Over the last year or so we’ve heard quite a lot about the revival of the indie bookshop, these treasure troves of books have never been so en vogue as people turn their backs on Amazon and the big chains and turn to high street treasures.
However, now Waterstones Booksellers has come under criticism for opening several small shops in small towns and doing so without the Waterstones name, under the guise of an independent bookshop.
Three new Waterstones have opened recenrtly in Rye, Southwold and Harpenden but they’ve all done so without the name in big letters, prompting criticism. The brand has been accused of creeping in under the guise of being an independent bookshop, but Waterstones say it’s just part of their crusade to become more like a local bookseller because that’s what people want.
So far Watersones has opened three stores under the new independent branding. Southwold Books occupies a Grade II listed building in the Suffolk town and similar stores have opened in Rye, East Sussex and Harpenden in Hertfordshire, with more planned very soon.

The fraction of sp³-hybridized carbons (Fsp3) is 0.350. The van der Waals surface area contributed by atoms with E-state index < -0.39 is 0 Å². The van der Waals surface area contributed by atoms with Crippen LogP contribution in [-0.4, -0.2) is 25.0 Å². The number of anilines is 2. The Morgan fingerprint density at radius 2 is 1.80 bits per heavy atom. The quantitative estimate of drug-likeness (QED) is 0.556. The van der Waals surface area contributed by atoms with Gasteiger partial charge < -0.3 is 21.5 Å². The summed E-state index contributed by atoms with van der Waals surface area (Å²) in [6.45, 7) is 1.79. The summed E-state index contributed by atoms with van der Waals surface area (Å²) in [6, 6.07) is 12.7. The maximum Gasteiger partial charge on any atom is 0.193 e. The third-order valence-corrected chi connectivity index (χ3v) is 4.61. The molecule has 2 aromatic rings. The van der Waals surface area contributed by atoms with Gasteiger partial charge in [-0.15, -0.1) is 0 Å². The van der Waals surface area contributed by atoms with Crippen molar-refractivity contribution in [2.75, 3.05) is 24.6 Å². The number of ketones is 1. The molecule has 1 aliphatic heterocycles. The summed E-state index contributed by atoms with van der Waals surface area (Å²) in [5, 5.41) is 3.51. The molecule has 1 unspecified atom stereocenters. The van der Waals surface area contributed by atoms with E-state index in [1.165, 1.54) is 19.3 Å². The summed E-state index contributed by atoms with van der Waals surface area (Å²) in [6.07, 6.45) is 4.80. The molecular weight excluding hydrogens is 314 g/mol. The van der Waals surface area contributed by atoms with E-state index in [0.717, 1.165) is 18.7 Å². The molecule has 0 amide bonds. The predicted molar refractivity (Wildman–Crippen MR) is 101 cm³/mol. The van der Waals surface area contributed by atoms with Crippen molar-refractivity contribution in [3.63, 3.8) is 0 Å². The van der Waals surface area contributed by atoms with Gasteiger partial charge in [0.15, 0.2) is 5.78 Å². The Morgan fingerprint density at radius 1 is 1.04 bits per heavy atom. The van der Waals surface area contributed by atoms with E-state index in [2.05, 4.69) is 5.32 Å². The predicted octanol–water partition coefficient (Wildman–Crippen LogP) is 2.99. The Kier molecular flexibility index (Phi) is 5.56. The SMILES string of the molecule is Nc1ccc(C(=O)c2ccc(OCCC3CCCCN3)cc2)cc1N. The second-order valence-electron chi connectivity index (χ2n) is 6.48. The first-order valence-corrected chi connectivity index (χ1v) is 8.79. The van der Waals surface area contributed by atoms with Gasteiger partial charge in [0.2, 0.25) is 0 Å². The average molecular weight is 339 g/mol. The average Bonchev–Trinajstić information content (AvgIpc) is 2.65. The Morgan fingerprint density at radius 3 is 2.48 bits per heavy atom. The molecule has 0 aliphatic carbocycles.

The book selling giants have spoken up against the criticism saying the plan was part of a crusade to get the bookshops to behave like independent bookshops, not just in their name, but with each shop having its own identity and personality. They defend the idea that this is a subterfuge, stating that each store clearly states that they are part of the Waterstones group. However, residents in the towns where the shops have appeared aren’t happy, have already been protesting about big chain stores pushing up the business rates, and would almost certainly have put up a protest if they’d known a Waterstones was open in the town.
What do you think? We’d love to hear your opinion. Personally, I’m just glad to see more books back on the high street, however they get there!
(Images courtesy of Google street view)